While Indonesia, India, and Japan share a positive outlook on Myanmar’s democratic transition, they are all hesitant to proactively promote democracy, says a new paper from Carnegie’s Rising Democracies Network. Most likely, they are still influenced by their traditional sovereignty and nonintervention norms and share a common Asian perception that democracy should be homegrown, the analysts suggest:
Of course, all three countries prefer having democratic to authoritarian regimes in their neighborhood because they are seen as more predictable, transparent, and stable. However, for the sake of regional security, these countries also prefer gradual changes in lieu of rapid and potentially destabilizing changes. Thus, Indonesia, India, and Japan have opted for strengthening infrastructure, providing technical and capacity-building assistance, engaging in dialogue, and improving service-delivery institutions rather than directly pushing for a faster and more far-reaching democratic transition.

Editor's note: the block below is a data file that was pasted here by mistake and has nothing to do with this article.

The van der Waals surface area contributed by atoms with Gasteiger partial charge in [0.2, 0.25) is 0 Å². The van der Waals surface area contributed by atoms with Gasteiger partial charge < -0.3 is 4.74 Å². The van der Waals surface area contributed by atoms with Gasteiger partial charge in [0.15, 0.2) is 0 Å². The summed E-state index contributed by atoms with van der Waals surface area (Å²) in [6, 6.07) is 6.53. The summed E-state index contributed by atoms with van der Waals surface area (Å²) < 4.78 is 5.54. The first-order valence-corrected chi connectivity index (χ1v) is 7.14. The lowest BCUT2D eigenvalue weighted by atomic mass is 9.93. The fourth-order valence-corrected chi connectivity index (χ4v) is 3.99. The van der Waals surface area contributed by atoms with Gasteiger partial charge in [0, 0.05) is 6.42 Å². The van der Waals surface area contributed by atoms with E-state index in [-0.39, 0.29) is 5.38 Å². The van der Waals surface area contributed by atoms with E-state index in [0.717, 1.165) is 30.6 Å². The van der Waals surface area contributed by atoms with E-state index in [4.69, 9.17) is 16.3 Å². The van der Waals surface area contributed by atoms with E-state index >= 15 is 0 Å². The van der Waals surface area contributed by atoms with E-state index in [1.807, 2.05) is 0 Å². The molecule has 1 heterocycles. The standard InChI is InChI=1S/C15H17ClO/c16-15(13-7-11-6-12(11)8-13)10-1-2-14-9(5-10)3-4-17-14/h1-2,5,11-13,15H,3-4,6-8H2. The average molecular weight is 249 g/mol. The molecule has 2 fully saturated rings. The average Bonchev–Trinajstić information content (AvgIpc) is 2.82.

“As Myanmar’s own sensitivity to intervention subsides somewhat, the three Asian democracies could collaborate to provide better and more targeted support,” the paper concludes. “While Japan has deep pockets and gives substantial development assistance, India and Indonesia can share their rich experiences of democratization and their expertise on federalism, power-sharing, peacebuilding, and ethnic reconciliation.”